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«Global TrusT and EThics in FinancE Innovative Ideas from the Robin Cosgrove Prize Carol Cosgrove-Sacks / Paul H. Dembinski Editors Trust and Ethics in ...»

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Debate Incentives Education Targeting Adequate incentive structures and proper targeting of products are designed to curb excessive risk taking and therefore achieve the goal of better stability of the financial markets. At the same time, we believe that debate and education (of all market participants) are necessary in order to develop virtuous behaviour among the market’s participants.

Two things need to be highlighted before going into details: firstly, I prefer evolution to revolution and we are of the opinion that financial markets need a therapy after the shock of the sub-prime crisis rather than a shock therapy. Secondly, many of these prescriptions are already being discussed and even implemented by the authorities (in particular with respect to incentives) and in those cases our proposals are intended to cherry-pick the key areas and to suggest further improvements that are deemed necessary.

Incentives I begin with the discussion of a few necessary improvements of the regulatory framework. This section might cover a vast array of topics that we are unable to enumerate in this restrictive format. We would like to focus on some incentives pertaining to main structural issues identified earlier: very high leverage and excessive risk taking.

56 Trust and Ethics in Finance Set of recommendations, now known as Basel III, represent a step in the right direction, in particular in the areas of liquidity requirements.

However, with regard to capital adequacy regulation, the recommendations stand halfway; they fail to address a number of critical issues that contributed to the recent crisis.

Firstly, the development of credit derivatives was used by banks to effectively transfer credit risk to third parties and allowed them to reduce their capital requirements. In the paper for the BIS conference, Duffie (2008) argues that banks transferring credit risk have less incentive to monitor the creditworthiness of the borrower. It makes it possible to maintain larger portions of illiquid and/or very risky assets. The result of these practices was to raise “the total amount of credit risk in the financial system to inefficient levels”. Secondly, risk calibration neglects the systemic risks to which financial institutions are exposed. The domino effects of the failure of a major bank in the market were well documented during the recent crisis. Thirdly, our measures of credit and market risk are imperfect despite evidenced improvements and being stated as fact rather than criticism. The measuring of risks stemming was inadequate, for example, from correlations of credit risks in mortgagebacked securities. Two latter arguments are advanced in a very interesting paper by Hellwig (2010). Given the above, there are legitimate doubts that new capital requirements will effectively reduce the leverage.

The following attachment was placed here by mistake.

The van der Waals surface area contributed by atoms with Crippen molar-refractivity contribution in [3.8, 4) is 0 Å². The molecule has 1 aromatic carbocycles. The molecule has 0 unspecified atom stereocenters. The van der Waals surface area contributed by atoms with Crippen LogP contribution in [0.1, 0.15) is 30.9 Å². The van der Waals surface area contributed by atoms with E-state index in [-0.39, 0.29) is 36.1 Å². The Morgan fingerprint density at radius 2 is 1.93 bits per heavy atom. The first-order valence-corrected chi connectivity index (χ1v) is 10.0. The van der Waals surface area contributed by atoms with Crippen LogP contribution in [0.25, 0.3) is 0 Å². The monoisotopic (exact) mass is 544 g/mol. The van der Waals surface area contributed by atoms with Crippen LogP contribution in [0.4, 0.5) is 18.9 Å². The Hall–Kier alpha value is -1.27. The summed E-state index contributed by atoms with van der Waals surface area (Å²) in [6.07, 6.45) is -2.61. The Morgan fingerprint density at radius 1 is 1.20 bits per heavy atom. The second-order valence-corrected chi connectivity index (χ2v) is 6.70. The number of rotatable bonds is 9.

The solution to this would be introducing non-calibrated, crude measures of leverage in addition to current capital adequacy measures.

Although Basel III initiates leverage ratios from 2013 (as an experiment), they seem to be far too prudent. A careful assessment of the economic impact of such measures must be performed first, but equity/asset ratios of 8-10% would be much more efficient in preventing bank insolvencies and costly bailouts.

Ethics: A Diet 57 One has to bear in mind that large and complex regulations, such as Basel III, certainly have an economic impact on financial intermediation and play a key role in the development of the economy (see the study of Basel III prepared for BIS). Reducing lending capacity of banks and/or making costs for lending higher will most probably translate into an economic slow down. Critics of Basel III, like Hellwig, argue that reducing leverage, restricting moral hazards and lowering systemic risks in the financial system, will result in lower risk premiums being asked by equity investors. Thus, in fact, the increase of the cost of lending will be much smaller and the benefits in terms of system stability will be significant. This trade-off, if there is one, must be a matter of political choice.

Apart from capital regulations, the attention of the public was on the compensation levels of executives and more generally senior financiers across all sectors of the industry. The argument usually goes that it is unfair for bankers to receive large fractions of the profits when the economy is doing well but the costs of bailing out financial institution has to be borne by taxpayers (which by the way amplifies the moral hazard problem). The concern with executive pay is legitimate yet the issue that needs to be addressed is whether compensation packages offered to bankers (executives in particular) provide them with an optimum incentive structure from a risk-stability perspective. This is an unorthodox view. Cai, Cherry and Milbourn (2010) explains that from a classical perspective, the calibrating of the executive’s pay scheme is “aligning managerial incentives with those of shareholders”.

There are few chances for the return of Medici-style family-run banking. The principal-agency problem in the case of the financial industry is amplified by a number of factors such as an increasingly high leverage, deposit protection schemes, explicit or implicit guarantees of the state or access to emergency liquidity windows by the central bank.